Names: F. Ruiz and L. Rico

Address: Department of Didactics of Mathematic, University of Granada, Campus de Cartuja, 18071 Granada, Spain. Phone: (34)958243951 and (34)958243949. Fax: (34)958246359. 

Email: and

Fields of interest: Geometry, representations, numerical thinking, mathematics and art. 

Publications and/or Exhibitions


- Ruiz, F., Organizer of the exhibitions: 

M. C. Escher, entre la Geometría y el Arte, University of Granada and Cordon Art, Granada. May 1990.

M. C. Escher, Museum of Contemporary Art, University Complutense of Madrid, Madrid. July 1990.


- Ruiz, F. (1990). La simetría en la obra de M.C. Escher, In: M.C. Escher, entre la Geometría y el Arte, [Exhibition Catalog], University of Granada, May 1990, pp. 1-3.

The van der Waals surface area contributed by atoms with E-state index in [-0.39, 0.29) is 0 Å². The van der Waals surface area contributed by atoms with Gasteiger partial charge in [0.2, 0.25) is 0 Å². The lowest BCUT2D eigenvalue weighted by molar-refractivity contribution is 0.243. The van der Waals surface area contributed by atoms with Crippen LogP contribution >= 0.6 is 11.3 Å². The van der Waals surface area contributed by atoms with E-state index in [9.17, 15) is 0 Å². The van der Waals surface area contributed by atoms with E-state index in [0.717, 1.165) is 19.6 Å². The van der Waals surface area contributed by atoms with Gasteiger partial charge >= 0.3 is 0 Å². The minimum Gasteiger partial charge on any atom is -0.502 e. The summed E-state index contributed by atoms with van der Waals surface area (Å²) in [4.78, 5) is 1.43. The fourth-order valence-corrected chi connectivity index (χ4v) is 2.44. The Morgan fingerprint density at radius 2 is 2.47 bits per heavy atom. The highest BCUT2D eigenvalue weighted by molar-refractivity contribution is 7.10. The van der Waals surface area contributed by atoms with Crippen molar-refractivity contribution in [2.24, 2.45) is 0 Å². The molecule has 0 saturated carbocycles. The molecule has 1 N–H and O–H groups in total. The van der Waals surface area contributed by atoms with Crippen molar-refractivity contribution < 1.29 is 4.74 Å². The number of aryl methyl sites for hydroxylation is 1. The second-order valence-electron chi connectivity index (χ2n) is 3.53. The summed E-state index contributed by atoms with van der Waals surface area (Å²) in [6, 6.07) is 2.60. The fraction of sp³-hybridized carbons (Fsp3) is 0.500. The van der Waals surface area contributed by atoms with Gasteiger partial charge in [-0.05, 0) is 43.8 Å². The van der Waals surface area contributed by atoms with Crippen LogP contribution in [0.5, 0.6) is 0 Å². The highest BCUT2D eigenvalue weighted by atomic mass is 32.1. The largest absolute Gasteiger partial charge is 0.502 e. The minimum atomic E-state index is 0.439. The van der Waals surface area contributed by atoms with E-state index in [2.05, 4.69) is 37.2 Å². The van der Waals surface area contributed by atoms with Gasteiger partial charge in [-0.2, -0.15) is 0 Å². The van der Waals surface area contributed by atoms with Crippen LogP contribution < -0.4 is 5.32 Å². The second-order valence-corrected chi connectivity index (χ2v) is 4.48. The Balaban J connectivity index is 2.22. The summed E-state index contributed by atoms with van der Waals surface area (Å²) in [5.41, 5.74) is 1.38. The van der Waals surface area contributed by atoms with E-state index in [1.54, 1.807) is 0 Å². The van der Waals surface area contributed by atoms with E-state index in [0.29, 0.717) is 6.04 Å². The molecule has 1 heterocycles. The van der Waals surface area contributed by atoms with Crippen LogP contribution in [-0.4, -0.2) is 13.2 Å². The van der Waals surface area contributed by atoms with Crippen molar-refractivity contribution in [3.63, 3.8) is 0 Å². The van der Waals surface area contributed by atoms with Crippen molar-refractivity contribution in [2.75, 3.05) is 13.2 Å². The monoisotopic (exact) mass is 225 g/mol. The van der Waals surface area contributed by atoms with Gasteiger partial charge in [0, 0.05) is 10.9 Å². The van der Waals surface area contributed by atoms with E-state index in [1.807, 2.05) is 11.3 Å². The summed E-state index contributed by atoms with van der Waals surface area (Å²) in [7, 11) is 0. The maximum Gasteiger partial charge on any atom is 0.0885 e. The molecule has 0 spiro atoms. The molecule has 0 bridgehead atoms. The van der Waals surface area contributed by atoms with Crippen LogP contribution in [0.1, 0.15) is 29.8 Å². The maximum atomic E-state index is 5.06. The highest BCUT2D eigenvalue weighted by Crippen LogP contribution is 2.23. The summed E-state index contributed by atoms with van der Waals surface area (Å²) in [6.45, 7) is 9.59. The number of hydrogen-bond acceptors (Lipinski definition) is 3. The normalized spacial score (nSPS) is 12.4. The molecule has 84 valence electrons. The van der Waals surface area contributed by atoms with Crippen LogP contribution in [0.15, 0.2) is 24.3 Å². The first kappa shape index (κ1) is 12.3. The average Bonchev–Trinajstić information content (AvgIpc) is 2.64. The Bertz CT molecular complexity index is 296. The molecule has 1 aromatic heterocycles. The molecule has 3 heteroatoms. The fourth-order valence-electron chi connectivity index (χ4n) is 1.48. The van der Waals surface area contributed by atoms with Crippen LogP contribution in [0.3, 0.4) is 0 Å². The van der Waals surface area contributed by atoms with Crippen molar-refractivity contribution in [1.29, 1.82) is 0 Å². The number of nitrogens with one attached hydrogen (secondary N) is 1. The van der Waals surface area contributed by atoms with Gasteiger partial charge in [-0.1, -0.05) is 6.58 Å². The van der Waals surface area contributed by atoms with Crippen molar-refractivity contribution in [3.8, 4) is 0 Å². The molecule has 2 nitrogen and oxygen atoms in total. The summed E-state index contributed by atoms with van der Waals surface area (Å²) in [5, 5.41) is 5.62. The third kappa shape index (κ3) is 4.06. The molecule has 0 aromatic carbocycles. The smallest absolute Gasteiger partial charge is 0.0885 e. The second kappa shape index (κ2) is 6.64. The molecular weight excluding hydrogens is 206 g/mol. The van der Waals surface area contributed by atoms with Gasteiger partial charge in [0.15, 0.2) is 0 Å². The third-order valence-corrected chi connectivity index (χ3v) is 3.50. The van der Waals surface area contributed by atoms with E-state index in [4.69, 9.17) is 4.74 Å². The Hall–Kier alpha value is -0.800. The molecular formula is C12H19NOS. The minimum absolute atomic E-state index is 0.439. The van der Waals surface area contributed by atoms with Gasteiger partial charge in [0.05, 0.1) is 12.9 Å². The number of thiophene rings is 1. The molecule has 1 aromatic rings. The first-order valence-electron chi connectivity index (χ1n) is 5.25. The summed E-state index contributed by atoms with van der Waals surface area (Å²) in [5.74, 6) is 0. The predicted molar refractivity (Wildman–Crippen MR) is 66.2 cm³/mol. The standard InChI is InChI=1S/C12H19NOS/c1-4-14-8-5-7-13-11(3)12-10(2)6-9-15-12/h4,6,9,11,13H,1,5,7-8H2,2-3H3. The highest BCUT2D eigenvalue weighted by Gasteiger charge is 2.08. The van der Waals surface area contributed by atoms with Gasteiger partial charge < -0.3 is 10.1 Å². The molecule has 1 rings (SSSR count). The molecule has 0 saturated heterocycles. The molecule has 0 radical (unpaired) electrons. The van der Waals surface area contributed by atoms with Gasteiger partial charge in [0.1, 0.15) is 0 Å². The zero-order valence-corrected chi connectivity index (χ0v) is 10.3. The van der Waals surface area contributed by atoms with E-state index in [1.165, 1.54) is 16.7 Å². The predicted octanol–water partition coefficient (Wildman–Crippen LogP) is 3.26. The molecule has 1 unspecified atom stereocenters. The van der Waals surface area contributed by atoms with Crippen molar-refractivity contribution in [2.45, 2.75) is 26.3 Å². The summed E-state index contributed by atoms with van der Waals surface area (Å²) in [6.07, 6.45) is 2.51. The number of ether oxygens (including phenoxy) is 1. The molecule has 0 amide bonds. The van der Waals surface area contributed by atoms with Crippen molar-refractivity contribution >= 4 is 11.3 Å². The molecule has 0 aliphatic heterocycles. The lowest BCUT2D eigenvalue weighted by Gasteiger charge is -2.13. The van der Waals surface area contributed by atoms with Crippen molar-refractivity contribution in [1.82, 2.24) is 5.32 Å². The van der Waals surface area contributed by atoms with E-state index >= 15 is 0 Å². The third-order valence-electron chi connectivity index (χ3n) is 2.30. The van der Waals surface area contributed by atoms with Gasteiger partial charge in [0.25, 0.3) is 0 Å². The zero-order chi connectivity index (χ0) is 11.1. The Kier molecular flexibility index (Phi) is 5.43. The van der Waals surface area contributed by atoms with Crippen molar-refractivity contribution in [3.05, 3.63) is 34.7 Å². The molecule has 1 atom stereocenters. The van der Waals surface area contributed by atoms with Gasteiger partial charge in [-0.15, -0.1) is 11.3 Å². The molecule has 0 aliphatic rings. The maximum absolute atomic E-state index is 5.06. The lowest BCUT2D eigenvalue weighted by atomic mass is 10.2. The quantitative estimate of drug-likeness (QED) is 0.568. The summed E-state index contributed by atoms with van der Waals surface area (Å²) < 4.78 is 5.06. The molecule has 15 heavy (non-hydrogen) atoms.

- Ruiz, F. (1990) M. C. Escher, In: M. C. Escher, [Exhibition Catalog], University Complutense of Madrid, July 1990, pp. 9-11.

Abstract: The idea of Pattern occupies a central place nowadays in mathematics. Thus, many mathematicians agree on conceiving mathematics as "the science or the patterns" (Devlin, 1994). For Stewart (1995) we live in a Universe of patterns. The scientist's instinct is to try to understand the natural world, and that of the mathematician is to structure that process looking for the rule, the norm, the structure, that is to say, the pattern. The use of patterns in the teaching of the mathematics is very important, since patterns and regularities appear in the world that surrounds us as well as in the world of the mathematics.